When on 24th November 1926, Sri Aurobindo withdrew for exclusive pursuit of his spiritual work, the guidance to spiritual disciples was entrusted to the Mother. She was considered not as a disciple but as Sri Aurobindo’s spiritual equal and collaborator. Sri Aurobindo, recognizing her as the embodiment of the Divine Shakti on earth, addressed her as the Mother.
This was the beginning of Sri Aurobindo Asharam, which then developed into a many faceted centre of spiritual community and research. She also established a School, Sri Aurobinbo International Centre of Education in 1952, and an international township, Auroville in 1968.
Till her Samadhi on 17th November 1973, the Mother was engrossed in the ardous tapasya of what she called the ‘yoga of the cells’ – working on the gross matter to divinize and supramentalise it – to discover the path to the supramental being, the next higher stage in the terrestrial evolution, after man.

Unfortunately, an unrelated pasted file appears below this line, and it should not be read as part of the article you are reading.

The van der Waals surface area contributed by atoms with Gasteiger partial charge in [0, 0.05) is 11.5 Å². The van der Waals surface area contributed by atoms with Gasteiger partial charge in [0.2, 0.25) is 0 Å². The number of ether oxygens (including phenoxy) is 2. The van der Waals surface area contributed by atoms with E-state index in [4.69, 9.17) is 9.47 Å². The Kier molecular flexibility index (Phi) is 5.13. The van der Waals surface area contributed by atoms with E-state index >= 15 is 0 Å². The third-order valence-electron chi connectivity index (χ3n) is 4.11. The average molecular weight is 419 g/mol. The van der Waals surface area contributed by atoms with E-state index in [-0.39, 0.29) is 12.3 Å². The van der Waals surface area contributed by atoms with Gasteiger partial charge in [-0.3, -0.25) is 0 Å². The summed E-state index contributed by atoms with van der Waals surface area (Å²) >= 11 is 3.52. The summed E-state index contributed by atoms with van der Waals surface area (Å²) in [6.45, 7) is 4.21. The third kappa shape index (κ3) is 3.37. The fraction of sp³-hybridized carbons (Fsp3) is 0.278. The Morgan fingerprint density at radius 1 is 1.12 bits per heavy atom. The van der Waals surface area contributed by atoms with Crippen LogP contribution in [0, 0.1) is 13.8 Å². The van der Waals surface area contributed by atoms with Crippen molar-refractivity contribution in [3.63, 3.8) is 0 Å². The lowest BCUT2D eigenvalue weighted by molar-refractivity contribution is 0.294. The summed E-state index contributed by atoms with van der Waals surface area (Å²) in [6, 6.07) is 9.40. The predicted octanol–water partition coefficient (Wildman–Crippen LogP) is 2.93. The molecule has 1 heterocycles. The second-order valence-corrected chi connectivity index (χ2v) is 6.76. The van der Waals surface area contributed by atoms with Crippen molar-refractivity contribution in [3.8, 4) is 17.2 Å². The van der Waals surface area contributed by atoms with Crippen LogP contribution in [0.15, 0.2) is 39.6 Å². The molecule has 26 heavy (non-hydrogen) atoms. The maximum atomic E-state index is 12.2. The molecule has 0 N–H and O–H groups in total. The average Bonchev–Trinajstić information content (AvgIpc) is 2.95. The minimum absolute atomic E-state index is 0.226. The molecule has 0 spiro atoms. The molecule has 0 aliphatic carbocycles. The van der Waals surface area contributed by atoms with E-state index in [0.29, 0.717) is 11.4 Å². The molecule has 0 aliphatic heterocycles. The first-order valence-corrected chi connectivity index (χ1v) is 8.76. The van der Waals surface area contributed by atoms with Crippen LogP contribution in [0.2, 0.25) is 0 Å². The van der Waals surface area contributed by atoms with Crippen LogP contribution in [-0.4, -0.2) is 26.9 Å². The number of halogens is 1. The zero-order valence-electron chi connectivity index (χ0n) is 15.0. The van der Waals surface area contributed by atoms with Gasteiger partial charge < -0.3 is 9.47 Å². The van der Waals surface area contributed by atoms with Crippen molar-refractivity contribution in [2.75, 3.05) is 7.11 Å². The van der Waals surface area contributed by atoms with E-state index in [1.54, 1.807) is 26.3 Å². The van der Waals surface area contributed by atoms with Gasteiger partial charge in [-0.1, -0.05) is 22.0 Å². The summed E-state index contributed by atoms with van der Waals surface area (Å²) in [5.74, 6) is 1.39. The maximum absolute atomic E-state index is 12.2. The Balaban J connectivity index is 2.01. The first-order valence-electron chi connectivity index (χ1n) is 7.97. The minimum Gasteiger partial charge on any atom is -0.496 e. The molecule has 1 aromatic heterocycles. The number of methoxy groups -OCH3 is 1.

Coordinator of the Sri Aurobindo Study Centre
Dr. Shaurya Brahmbhatt
Department of English
The Maharaja Sayajirao University of Baroda, Vadodara
The 15th of August 1947 Message by Sri Aurobindo:
[Sri Aurobindo wrote this message at the request of All India Radio, Tiruchirapalli, India, for broadcast on the eve of India’s independence. This is the message which was broadcast on August 14, 1947. It is of special relevance and importance even now.]
August 15th, 1947 is the birthday of free India. It marks for her the end of an old era, the beginning of a new age. But we can also make it by our life and acts as a free nation an important date in a new age opening for the whole world, for the political, social, cultural and spiritual future of humanity.